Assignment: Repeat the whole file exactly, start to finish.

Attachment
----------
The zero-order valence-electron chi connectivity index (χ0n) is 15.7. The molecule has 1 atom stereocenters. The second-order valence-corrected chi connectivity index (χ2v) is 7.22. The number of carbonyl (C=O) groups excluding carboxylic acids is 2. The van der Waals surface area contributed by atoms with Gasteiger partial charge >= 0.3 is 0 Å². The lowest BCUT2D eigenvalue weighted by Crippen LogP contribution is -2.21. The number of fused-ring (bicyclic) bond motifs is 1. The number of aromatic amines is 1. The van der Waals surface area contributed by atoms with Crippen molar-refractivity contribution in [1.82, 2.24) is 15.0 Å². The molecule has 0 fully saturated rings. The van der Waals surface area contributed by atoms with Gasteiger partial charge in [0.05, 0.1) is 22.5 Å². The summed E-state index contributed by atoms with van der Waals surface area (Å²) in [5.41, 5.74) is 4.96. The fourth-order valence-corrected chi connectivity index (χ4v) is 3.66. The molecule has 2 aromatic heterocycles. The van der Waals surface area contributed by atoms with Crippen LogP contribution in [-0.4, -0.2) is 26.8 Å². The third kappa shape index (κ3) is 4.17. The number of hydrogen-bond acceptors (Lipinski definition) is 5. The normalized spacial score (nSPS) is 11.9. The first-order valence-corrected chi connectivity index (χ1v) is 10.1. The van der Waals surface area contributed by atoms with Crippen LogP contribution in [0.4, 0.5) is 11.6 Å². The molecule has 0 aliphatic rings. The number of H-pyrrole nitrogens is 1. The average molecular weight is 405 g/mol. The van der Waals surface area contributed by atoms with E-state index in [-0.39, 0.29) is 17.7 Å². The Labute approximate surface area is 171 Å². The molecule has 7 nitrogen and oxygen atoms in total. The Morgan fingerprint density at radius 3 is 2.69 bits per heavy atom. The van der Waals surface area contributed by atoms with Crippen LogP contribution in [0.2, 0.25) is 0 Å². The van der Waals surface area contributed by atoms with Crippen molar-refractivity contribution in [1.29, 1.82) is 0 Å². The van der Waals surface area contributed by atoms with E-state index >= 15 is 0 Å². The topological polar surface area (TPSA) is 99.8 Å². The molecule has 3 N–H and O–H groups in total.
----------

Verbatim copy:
The zero-order valence-electron chi connectivity index (χ0n) is 15.7. The molecule has 1 atom stereocenters. The second-order valence-corrected chi connectivity index (χ2v) is 7.22. The number of carbonyl (C=O) groups excluding carboxylic acids is 2. The van der Waals surface area contributed by atoms with Gasteiger partial charge >= 0.3 is 0 Å². The lowest BCUT2D eigenvalue weighted by Crippen LogP contribution is -2.21. The number of fused-ring (bicyclic) bond motifs is 1. The number of aromatic amines is 1. The van der Waals surface area contributed by atoms with Crippen molar-refractivity contribution in [1.82, 2.24) is 15.0 Å². The molecule has 0 fully saturated rings. The van der Waals surface area contributed by atoms with Gasteiger partial charge in [0.05, 0.1) is 22.5 Å². The summed E-state index contributed by atoms with van der Waals surface area (Å²) in [5.41, 5.74) is 4.96. The fourth-order valence-corrected chi connectivity index (χ4v) is 3.66. The molecule has 2 aromatic heterocycles. The van der Waals surface area contributed by atoms with Crippen LogP contribution in [-0.4, -0.2) is 26.8 Å². The third kappa shape index (κ3) is 4.17. The number of hydrogen-bond acceptors (Lipinski definition) is 5. The normalized spacial score (nSPS) is 11.9. The first-order valence-corrected chi connectivity index (χ1v) is 10.1. The van der Waals surface area contributed by atoms with Crippen LogP contribution in [0.4, 0.5) is 11.6 Å². The molecule has 0 aliphatic rings. The number of H-pyrrole nitrogens is 1. The average molecular weight is 405 g/mol. The van der Waals surface area contributed by atoms with E-state index in [-0.39, 0.29) is 17.7 Å². The Labute approximate surface area is 171 Å². The molecule has 7 nitrogen and oxygen atoms in total. The Morgan fingerprint density at radius 3 is 2.69 bits per heavy atom. The van der Waals surface area contributed by atoms with Crippen LogP contribution in [0.2, 0.25) is 0 Å². The van der Waals surface area contributed by atoms with Crippen molar-refractivity contribution in [1.29, 1.82) is 0 Å². The van der Waals surface area contributed by atoms with E-state index >= 15 is 0 Å². The topological polar surface area (TPSA) is 99.8 Å². The molecule has 3 N–H and O–H groups in total.